It is fair to say we have been to the fore in the area of equality legislation in some respects. It is also true that the depth and breadth of what is provided in these directives is more than what would have been the case in the Employment Equality Act 1998. That Act was groundbreaking legislation in its time. It had a very considerable impact and many cases have been successfully taken. This goes back to the point made by Deputy Durkan that these new Bills do not address difficulties by themselves. It falls to someone to pursue the issue at some stage. It should not always be necessary to seek that redress through the courts. Eventually, many cases are taken to the courts and a strong body of case law is built up. Ultimately, as happened with the Employment Equality Act 1998, employers recognise that a set of rules are in place and the impact of the legislation is quite positive. That filters down to the individual employer.

The Equal Status Act 2000 also put Ireland ahead in the area of equality. We tend to forget that legislation was fraught with difficulty as it went through the House. Nonetheless, it set the principles on equality across a range of categories. It is fair to acknowledge the very positive impact the EU has had on social policy in this country. One does not have to go back too far to find basic legislation on equality on the Statute Book. An example of this legislation relates to the protection of the family home which was introduced less than 30 years ago. Credit is due to Mr. Haughey for enacting the legislation and it had a beneficial effect on the position of married women who were open to exploitation and were being exploited in some circumstances.

There are many other areas on which this legislation has an impact. One of these is the area of employment for disabled people. Neither the public nor the private sector has anything to boast about in terms of provisions for employment for disabled people. There is a notional 3% quota in the public sector for employment of people with disabilities. Some health boards, county councils and even Departments meet or even exceed the requirement. However, there are many that are slow to even attempt to achieve what is required of them. The quality of work done by many disabled people is often equal to that carried out by what would be called an able bodied person. There are other disabled people who may take a little longer to do the work or who might need supervision. We have dipped our toes in the area of support for disabled people in employment. There is a level of supported employment which does not have much resources. Where it is available it is very successful. This represents an achievement for disabled people in getting the work done and provides them with significant rehabilitative training. It is very beneficial for their quality of life and it provides them with a social outlet they would otherwise never have. It also gives them that basic human right of positively contributing to society. That is a right we need to extend as much as possible.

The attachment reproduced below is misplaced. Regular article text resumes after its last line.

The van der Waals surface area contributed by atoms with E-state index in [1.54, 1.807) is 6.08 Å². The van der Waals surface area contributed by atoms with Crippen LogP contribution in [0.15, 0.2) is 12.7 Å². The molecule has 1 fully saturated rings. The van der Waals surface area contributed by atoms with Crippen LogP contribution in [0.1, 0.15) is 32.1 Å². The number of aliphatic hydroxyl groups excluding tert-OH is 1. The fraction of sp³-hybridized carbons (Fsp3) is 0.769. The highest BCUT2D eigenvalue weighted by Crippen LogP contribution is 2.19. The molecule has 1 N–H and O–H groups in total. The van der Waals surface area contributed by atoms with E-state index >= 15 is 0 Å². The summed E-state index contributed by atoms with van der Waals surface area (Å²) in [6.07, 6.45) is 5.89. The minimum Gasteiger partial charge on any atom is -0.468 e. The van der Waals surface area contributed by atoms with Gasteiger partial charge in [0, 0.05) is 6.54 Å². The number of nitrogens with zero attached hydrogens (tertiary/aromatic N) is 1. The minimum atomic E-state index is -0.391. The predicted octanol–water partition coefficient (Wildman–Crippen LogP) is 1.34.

Some of the provisions of this Bill will provide for the adaptation of the workplace to accommodate disabled people. This will advance the area of supported employment and will take ownership of that concept. There has been much discrimination, some of it overt, but a lot of it unintentional and less visible. Thankfully, due to legislation, the impact of education and greater awareness of the capacity of disabled people, that situation is improving. It is useful to look at the background to this kind of equality legislation to discover what begets it. It can explain why there is an inclination to be fearful or discriminatory towards people of different racial origin or people with disabilities. It can be a deep-seated fear within the individual that causes him or her to behave in a discriminatory fashion. There is much evidence from studies of the human condition of abuse by people in power. The most extreme examples of such abuse are usually found in war-torn areas such as Rwanda or Srebrenica, and even Iraq where the conditions in prisons serve as an example. All right-minded people should avail of every opportunity to roundly condemn such abuse. However, we sometimes tend to say injustice only happens in these places but that is not the case.

Discrimination and the abuse of power are liable to happen in all kinds of circumstances and in a much less dramatic way than in some of the examples I have given. Nevertheless, it is true that there are employees whose very lives are made a misery because of mistreatment, either by their superiors or others in the workplace whose behaviour is entirely unacceptable. Some forms of such behaviour are addressed in the Bill. It is not before time that we recognised that such abuses do happen and that there is a need for legislative provisions to address them. There is also a need for a very clear means to pursue discrimination cases, whether they are related to sexual orientation, referred to in the Bill, or any of the other categories covered in the two previous Acts and the Bill.

We generally tend to think of the treatment of non-nationals when we talk of difficulties associated with equality and I suppose it is true that there are some instances of discrimination against them. We have a large number of asylum seekers in Ireland, some of whom have been here for a very long time and many of whom would dearly wish to make a positive contribution to the economy. It is incumbent on us to address this very important issue. As we have all said at various times, there is much work to be done.